The Arthurian romance tradition invokes the natural world as a ‘transitional’ or liminal space where the hero is stripped of his ‘social’ identity and after a period of integration into the ‘natural,’ returns to the social body (both court and communal) with a renewed and renovated ‘social’ self. In a move that anticipates the environmental movements of later centuries, the Arthurian stories enlist the natural world as locus for discovering the essential unsocialized self in order to reintegrate into the highly stylized (and often unnatural) cultural environments of court and politics with a refined moral and ethical understanding of self and the social body. The transformative power of the natural world, whether embodied by literal natural environments or the figurative natural (the Green Knight), demonstrates the varied ways in which the Arthurian tradition enlists nature and the natural world as a partner in the evolution of moral and ethical understanding and significantly, demonstrates the ways in which medieval authors imbue the natural world with values very similar to our own.
In the Prose Merlin and its Vulgate Sequel, both in Old French (13th century) and in Middle English (15th century), Merlin the Prophet is established as the kings of Britain’s most trustworthy counsellor. He regularly leaves Arthur’s court to visit his master, the clerk Blaise, who is in charge of writing down the story of the kingdom as well as the events to come, and their interpretation, according to Merlin’s word. Blaise’s settlement and Merlin’s retreats in Northumberland allow the mise en abyme of the writing process and punctuate the narrative both textually and iconographically. The forest itself is usually referred to very quickly, but it recalls Merlin’s ambiguous nature and also gives birth to the creation of the romance.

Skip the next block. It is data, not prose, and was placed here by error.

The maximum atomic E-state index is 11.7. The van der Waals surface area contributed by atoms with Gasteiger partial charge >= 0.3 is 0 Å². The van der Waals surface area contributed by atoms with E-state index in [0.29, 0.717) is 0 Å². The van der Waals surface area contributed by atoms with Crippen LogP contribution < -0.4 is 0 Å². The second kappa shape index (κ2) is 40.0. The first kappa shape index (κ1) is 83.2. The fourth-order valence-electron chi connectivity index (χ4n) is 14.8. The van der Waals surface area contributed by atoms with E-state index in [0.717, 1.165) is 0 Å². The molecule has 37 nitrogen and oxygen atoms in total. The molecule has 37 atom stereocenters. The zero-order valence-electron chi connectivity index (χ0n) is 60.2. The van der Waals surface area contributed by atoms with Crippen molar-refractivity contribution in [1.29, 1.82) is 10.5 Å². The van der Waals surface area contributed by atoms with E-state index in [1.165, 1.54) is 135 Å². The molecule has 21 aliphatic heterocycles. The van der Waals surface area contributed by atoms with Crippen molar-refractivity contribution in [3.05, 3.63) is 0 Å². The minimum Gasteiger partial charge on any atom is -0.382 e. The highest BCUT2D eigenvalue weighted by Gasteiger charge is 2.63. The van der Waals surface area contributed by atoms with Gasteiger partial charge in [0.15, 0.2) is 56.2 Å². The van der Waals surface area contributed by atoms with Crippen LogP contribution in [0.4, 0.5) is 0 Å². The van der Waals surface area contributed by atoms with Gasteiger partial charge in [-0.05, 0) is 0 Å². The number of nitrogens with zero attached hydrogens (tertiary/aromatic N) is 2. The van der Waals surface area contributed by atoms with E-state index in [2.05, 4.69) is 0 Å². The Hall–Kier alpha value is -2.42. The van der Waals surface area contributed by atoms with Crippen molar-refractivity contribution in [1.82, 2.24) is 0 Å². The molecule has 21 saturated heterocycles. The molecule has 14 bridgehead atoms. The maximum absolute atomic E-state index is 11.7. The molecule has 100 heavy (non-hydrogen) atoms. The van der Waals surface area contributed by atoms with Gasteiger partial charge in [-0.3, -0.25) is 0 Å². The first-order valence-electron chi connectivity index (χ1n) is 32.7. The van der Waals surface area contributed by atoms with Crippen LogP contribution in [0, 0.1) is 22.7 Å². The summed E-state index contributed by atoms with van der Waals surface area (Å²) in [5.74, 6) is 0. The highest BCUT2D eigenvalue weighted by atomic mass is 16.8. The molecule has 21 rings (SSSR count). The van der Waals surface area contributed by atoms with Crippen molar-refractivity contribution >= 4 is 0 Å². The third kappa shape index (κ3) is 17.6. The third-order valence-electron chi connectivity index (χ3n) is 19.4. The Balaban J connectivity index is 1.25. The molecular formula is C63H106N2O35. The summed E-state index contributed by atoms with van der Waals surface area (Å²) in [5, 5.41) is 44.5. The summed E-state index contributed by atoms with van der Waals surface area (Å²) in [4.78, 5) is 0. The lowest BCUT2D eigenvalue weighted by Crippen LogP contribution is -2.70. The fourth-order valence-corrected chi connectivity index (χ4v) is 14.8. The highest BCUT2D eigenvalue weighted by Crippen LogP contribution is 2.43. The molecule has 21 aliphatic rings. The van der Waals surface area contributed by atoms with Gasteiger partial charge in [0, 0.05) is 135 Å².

The Gawain stories reflect a transformation in the role of the forest from their French beginnings. The Englishing of the romance maintains the forest as proving ground, but the test no longer centers on knightly strength. It is a knight’s interior qualities that are scrutinized. By comparing Chrétien de Troyes’ Yvain, Sir Gawain and the Green Knight, and The Wedding of Sir Gawain and Dame Ragnelle, it is possible to demonstrate not only a shift in privilege from exterior physical feats to one of interior character, but also to show a decline in the presence of the forest as a whole.